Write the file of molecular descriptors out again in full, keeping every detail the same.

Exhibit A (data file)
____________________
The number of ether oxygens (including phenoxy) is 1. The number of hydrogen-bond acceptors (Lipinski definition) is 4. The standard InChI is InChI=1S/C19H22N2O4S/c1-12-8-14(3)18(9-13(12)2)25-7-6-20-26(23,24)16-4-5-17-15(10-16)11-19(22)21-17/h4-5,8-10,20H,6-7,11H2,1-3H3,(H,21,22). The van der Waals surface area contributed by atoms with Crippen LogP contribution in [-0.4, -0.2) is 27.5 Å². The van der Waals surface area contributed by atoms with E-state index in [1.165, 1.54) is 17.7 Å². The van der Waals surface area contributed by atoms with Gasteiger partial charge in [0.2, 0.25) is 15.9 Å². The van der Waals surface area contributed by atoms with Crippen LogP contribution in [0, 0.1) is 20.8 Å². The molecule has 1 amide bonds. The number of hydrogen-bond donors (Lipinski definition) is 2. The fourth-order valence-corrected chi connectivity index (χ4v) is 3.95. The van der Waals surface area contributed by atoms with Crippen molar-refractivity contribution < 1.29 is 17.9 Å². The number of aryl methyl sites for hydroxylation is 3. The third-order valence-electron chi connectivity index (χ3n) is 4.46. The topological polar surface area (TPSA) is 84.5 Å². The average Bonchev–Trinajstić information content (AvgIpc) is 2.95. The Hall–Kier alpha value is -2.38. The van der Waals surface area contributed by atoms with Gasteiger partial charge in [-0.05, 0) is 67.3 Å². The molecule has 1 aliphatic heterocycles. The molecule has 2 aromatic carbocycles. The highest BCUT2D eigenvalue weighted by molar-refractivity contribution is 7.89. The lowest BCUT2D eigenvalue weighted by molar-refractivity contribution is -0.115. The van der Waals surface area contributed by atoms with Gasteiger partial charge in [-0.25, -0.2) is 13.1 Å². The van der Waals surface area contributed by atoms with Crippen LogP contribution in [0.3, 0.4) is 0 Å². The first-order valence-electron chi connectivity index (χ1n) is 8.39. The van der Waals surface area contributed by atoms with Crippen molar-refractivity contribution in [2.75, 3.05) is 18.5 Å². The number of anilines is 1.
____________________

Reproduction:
The number of ether oxygens (including phenoxy) is 1. The number of hydrogen-bond acceptors (Lipinski definition) is 4. The standard InChI is InChI=1S/C19H22N2O4S/c1-12-8-14(3)18(9-13(12)2)25-7-6-20-26(23,24)16-4-5-17-15(10-16)11-19(22)21-17/h4-5,8-10,20H,6-7,11H2,1-3H3,(H,21,22). The van der Waals surface area contributed by atoms with Crippen LogP contribution in [-0.4, -0.2) is 27.5 Å². The van der Waals surface area contributed by atoms with E-state index in [1.165, 1.54) is 17.7 Å². The van der Waals surface area contributed by atoms with Gasteiger partial charge in [0.2, 0.25) is 15.9 Å². The van der Waals surface area contributed by atoms with Crippen LogP contribution in [0, 0.1) is 20.8 Å². The molecule has 1 amide bonds. The number of hydrogen-bond donors (Lipinski definition) is 2. The fourth-order valence-corrected chi connectivity index (χ4v) is 3.95. The van der Waals surface area contributed by atoms with Crippen molar-refractivity contribution < 1.29 is 17.9 Å². The number of aryl methyl sites for hydroxylation is 3. The third-order valence-electron chi connectivity index (χ3n) is 4.46. The topological polar surface area (TPSA) is 84.5 Å². The average Bonchev–Trinajstić information content (AvgIpc) is 2.95. The Hall–Kier alpha value is -2.38. The van der Waals surface area contributed by atoms with Gasteiger partial charge in [-0.05, 0) is 67.3 Å². The molecule has 1 aliphatic heterocycles. The molecule has 2 aromatic carbocycles. The highest BCUT2D eigenvalue weighted by molar-refractivity contribution is 7.89. The lowest BCUT2D eigenvalue weighted by molar-refractivity contribution is -0.115. The van der Waals surface area contributed by atoms with Gasteiger partial charge in [-0.25, -0.2) is 13.1 Å². The van der Waals surface area contributed by atoms with Crippen LogP contribution in [0.3, 0.4) is 0 Å². The first-order valence-electron chi connectivity index (χ1n) is 8.39. The van der Waals surface area contributed by atoms with Crippen molar-refractivity contribution in [2.75, 3.05) is 18.5 Å². The number of anilines is 1.